Soil amendment trials
Iron Man Gypsum (IMG) is a product that has a high capacity to hold on to phosphorus. Through the Regional Estuaries Initiative IMG has been trialled on paddocks and sporting grounds to hold phosphorus where it is needed, instead of being washed into our estuaries. This work will be built on under Healthy Estuaries WA.
Why increase phosphorus retention?
Plants require nutrients such as phosphorus and nitrogen to grow. Farmers have known for decades that making sure plants get plenty of phosphorus and nitrogen, in the form of fertilisers, is vital to optimal pasture production. However, continuous application of fertilisers over the past 60 or so years has left many of our pastures with an overabundance of nutrients.
Most of the soils found on the Swan Coastal Plain are sandy, with very little clay, iron minerals or organic matter that can hold on to nutrients. Consequently, excess nutrients are easily washed through the soil as seepage or washed off as runoff. Once in our waterways, they contribute to excessive algae growth with the potential to unbalance ecosystems.
IMG consists of small iron mineral particles that have a high capacity to hold on to phosphorus, thereby increasing phosphorus in soil. This minimises the leaching of legacy phosphorus into the environment and keeps nutrients where they are needed, benefiting famers and the environment.
Soil amendments in paddocks and sporting grounds
IMG has been incorporated into the soil on paddocks and sporting grounds to trial the impact it has on phosphorus leaching and plant growth.
Under the Regional Estuaries Initiative, four trials were established exploring five application rates and three incorporation techniques on sites in the Peel-Harvey and Vasse-Wonnerup catchments. These include land used for dairy grazing, hay production and an oval used for recreational sports. Soil, leached rain water, groundwater and plants are monitored to assess:
- environmental benefits of reducing phosphorus loss to waterways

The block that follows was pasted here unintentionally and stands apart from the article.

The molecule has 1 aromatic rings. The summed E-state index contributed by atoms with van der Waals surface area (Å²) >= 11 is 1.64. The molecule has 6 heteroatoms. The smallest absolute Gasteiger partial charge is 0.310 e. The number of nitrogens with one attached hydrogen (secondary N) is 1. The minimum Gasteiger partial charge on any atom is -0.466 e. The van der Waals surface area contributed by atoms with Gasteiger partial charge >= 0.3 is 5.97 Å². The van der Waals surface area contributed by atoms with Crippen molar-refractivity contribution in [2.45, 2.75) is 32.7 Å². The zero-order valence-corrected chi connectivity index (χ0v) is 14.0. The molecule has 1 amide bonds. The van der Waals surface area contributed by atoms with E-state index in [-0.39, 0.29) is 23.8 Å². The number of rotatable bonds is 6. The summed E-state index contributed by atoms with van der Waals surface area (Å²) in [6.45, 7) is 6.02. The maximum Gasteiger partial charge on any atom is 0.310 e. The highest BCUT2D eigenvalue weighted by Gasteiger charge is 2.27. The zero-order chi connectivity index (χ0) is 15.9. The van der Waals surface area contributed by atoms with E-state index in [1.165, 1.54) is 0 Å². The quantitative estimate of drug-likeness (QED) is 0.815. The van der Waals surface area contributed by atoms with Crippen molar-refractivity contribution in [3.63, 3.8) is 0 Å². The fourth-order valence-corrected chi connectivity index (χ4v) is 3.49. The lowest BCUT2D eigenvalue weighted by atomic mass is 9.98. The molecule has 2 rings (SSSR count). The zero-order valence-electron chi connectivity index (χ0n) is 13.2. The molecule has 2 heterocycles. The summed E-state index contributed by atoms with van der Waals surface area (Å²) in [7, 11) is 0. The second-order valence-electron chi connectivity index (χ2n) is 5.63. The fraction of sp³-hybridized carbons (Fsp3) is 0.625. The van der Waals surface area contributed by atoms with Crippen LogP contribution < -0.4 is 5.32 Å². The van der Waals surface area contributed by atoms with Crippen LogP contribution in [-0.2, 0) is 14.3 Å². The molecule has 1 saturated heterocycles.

- improvements in agricultural production because of increased phosphorus retention
- any environmental risks.
Results in the first two years have found that IMG treatment can reduce the amount of phosphorus loss from productive topsoil by up to 24 kilograms per hectare and reduce runoff phosphorus concentrations by more than 90 per cent. These benefits are achieved immediately by reducing the amount of easily leached phosphorus in the soils while maintaining the amount available to plants. With several years of improved retention, the amount of phosphorus available to plants is also starting to increase. Early indications are that IMG applied to the surface can provide the same benefits as IMG mixed into the soil, but may not be as effective at limiting the loss of phosphorus through leaching.
Parallel studies have also been carried out to investigate any risks of these IMG applications to beef and dairy cattle via soil or drinking water as well as to aquatic organisms that may be in downstream waterways. These have found that IMG application to paddocks posed no risks to grazing livestock through ingestion of soil, runoff or grazing of plants growing in the treated soils. Aquatic toxicity testing also indicates that leachates and runoff from IMG-treated soils carry negligible risks to downstream aquatic ecosystems. Further verification of aquatic risks is being planned under Healthy Estuaries WA.
Findings from the trials will be used to establish guidelines for soil amendments on the Swan Coastal Plain, with results expected to be reported in late 2020.